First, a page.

10% by keeping the money elsewhere, a reasonable assumption with even a 
conservative mix of mutual funds over time, you have an extra $2,500.  

$2,500 will buy a PERMANENT life insurance policy on a healthy 50 year old, 
and this policy will even become fully "paid up" in about 7 years.  

And, the original $50,000 is still available for your heirs!  

Which brings us to reason number two about insurance funding:

2.  Life insurance creates an immediate and SURE instant estate that DOES NOT 
COME OUT OF MONEY THAT WOULD GO TO YOUR KIDS!  So there is less likelihood of 
your wishes being second guessed by your heirs.  

May I respectfully suggest that an ex-wife and a college age son are not 
ideally suited to GUARANTEE your wishes will be carried out?  You are putting 
an enormous, potentially unfair burden on them, and potentially creating huge 
controversies and complications that could:

1.  Cause your funding to be less than secure;  and 
2.  Cause enormous stress, complication, controversies, and rifts in your 
heirs that could cause the people you care about to become estranged for 

Yes, I know everyone thinks that "My family is different, they would never 
fight over mere money."  But I have seen this exact thing happen, eve with 
heirs that have significant assets.

Families can be split for generations over much less controversial things 
than cryonic suspension!:)

Here are some things you may want to consider.  May I respectfully suggest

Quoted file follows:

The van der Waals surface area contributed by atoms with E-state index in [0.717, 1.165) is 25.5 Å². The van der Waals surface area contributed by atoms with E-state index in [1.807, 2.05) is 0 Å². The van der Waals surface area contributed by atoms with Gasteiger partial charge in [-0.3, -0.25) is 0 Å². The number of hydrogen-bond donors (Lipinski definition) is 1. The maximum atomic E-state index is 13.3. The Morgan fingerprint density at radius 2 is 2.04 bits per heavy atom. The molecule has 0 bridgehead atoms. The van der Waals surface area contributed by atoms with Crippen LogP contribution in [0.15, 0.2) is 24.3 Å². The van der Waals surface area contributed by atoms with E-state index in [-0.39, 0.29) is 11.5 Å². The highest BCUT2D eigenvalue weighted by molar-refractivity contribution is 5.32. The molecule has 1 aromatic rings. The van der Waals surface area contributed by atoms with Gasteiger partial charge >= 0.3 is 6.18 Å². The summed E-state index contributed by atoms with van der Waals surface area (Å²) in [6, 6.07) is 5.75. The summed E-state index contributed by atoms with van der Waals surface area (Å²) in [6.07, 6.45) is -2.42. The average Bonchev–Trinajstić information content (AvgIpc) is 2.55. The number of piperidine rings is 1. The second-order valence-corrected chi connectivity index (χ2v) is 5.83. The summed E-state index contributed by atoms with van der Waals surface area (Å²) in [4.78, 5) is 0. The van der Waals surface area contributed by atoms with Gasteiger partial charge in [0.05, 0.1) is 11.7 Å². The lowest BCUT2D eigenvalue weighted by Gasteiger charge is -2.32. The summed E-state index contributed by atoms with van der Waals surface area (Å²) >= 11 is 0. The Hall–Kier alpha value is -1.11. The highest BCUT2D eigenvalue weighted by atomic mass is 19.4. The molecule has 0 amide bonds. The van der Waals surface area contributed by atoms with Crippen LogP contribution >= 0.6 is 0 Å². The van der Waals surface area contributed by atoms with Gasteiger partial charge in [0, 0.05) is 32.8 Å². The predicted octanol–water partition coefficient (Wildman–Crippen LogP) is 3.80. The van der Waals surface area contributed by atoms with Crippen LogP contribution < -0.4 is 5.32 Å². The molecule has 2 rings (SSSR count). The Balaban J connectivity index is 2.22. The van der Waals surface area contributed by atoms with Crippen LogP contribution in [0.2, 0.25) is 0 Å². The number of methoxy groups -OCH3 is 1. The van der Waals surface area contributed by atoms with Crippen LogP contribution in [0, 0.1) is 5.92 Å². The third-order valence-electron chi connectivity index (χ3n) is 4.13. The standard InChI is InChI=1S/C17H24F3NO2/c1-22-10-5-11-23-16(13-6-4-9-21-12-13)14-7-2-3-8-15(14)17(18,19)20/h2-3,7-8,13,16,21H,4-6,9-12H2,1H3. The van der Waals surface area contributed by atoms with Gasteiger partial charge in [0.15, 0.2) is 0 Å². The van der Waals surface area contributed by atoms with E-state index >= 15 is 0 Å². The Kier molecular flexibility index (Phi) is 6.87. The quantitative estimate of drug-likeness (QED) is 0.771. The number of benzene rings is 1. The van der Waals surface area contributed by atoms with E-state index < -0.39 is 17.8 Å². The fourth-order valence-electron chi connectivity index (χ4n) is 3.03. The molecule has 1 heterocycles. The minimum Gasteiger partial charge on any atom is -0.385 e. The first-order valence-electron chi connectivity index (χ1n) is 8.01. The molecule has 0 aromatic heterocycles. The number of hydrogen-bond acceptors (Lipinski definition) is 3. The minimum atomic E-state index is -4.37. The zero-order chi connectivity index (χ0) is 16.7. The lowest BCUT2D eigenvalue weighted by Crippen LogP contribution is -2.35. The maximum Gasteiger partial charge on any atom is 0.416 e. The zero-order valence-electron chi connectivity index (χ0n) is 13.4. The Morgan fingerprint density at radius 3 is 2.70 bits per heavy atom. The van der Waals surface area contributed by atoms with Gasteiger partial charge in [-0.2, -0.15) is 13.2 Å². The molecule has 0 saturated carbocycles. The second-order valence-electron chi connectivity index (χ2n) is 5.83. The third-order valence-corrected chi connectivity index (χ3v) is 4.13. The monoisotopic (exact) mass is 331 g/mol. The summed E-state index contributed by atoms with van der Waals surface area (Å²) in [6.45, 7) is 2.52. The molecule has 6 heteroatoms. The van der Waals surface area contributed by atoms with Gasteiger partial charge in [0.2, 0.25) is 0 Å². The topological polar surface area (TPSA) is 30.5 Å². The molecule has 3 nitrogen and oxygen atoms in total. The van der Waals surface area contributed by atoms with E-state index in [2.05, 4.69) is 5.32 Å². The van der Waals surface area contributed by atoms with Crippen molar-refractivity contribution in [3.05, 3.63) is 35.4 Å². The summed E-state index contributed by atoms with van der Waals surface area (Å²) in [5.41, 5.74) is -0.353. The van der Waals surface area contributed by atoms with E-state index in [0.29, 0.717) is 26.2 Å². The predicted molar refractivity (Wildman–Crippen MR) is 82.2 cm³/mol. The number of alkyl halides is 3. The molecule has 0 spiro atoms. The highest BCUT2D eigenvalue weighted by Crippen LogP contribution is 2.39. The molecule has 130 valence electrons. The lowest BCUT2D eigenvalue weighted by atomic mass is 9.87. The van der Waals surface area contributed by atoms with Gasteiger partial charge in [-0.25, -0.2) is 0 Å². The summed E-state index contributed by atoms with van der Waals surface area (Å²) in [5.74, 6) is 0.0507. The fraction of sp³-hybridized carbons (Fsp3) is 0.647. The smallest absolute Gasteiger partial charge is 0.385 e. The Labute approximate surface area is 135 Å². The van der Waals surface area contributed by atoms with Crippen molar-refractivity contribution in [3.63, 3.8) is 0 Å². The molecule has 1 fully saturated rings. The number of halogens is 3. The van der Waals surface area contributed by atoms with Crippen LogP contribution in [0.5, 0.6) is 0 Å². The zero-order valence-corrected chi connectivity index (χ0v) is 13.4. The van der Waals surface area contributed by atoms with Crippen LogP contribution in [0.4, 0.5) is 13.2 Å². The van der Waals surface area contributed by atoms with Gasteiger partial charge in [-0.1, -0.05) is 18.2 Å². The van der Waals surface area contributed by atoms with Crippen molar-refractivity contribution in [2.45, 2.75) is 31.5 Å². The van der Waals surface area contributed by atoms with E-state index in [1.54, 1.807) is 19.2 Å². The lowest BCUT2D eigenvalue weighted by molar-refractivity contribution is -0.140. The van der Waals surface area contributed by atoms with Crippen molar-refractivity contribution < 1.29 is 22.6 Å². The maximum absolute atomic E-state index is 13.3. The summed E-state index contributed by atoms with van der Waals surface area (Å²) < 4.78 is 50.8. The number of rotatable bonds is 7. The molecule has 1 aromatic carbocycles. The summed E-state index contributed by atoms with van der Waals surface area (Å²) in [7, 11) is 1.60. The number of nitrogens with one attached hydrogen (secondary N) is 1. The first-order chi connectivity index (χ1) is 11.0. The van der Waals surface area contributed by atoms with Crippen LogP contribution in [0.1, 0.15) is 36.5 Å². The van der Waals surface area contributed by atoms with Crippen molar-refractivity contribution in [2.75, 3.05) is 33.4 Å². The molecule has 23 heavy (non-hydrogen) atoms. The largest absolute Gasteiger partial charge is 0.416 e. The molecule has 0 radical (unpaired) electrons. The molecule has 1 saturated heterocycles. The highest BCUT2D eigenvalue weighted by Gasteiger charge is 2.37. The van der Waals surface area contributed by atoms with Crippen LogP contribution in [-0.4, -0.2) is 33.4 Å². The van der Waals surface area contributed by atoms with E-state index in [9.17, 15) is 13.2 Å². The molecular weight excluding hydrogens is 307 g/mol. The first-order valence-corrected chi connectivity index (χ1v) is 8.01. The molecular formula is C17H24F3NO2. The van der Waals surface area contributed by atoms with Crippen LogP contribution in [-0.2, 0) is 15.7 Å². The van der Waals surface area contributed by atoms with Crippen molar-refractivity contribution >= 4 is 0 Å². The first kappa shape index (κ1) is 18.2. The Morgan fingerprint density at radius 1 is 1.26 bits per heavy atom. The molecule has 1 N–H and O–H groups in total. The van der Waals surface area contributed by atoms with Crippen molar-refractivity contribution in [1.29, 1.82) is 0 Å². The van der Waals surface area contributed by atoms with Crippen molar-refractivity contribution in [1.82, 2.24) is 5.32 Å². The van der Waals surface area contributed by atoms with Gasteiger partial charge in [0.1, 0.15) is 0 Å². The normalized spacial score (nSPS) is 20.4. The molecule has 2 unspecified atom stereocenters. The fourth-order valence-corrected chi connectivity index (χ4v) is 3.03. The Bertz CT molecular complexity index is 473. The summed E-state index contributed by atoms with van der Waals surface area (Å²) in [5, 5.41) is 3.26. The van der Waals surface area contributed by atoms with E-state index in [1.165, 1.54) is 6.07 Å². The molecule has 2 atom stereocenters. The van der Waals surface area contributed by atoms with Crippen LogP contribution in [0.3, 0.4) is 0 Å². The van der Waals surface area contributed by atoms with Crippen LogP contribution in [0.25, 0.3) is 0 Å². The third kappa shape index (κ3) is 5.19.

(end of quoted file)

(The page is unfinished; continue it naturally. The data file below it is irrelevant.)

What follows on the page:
the following?

Life insurance in America bypasses probate, going DIRECTLY to the specified 
beneficiaries.  Creditors and heirs, greedy relatives and wannabe money 
grabbers have ZERO claim on your properly specified life insurance proceeds!

So, from both a financial standpoint and a legal standpoint, it almost always 
makes sense to use life insurance to fund your suspension.

I would welcome the opportunity to PROVE this to you, in your individual 
situation, given your particular "Fact pattern."

As always, I can be reached at 800-749-3773, or email , or 

I am passionate about showing people how reasonable and affordable it is to 

This is why I have over 100 cryonics policies in my files, (with virtually 
100% persistency/renewal BTW), and a bunch of satisfied cryonics clients I 
count as friends.  Many of whom are reading these words.  (And if you *are* 
one of these, thanks again for your business!)  I am to my knowledge the 
current leading writer of life insurance for cryotransport in the world.  

Jan, your concerns about term insurance rates going up are legitimate.   

But asking your child or ex-spouse to cut a big check may not be the best way 
to handle this.  If you were my own brother, I would ask you the same 
question I am asking you now.  Have you explored all the alternatives?  

Is there someone out there who UNDERSTANDS this market and who UNDERSTANDS 
both finance and life insurance?

May I modestly say that the answer to the second question is "Yes...and his 
name is Rudi Hoffman?"

Warmly and Professionally Yours,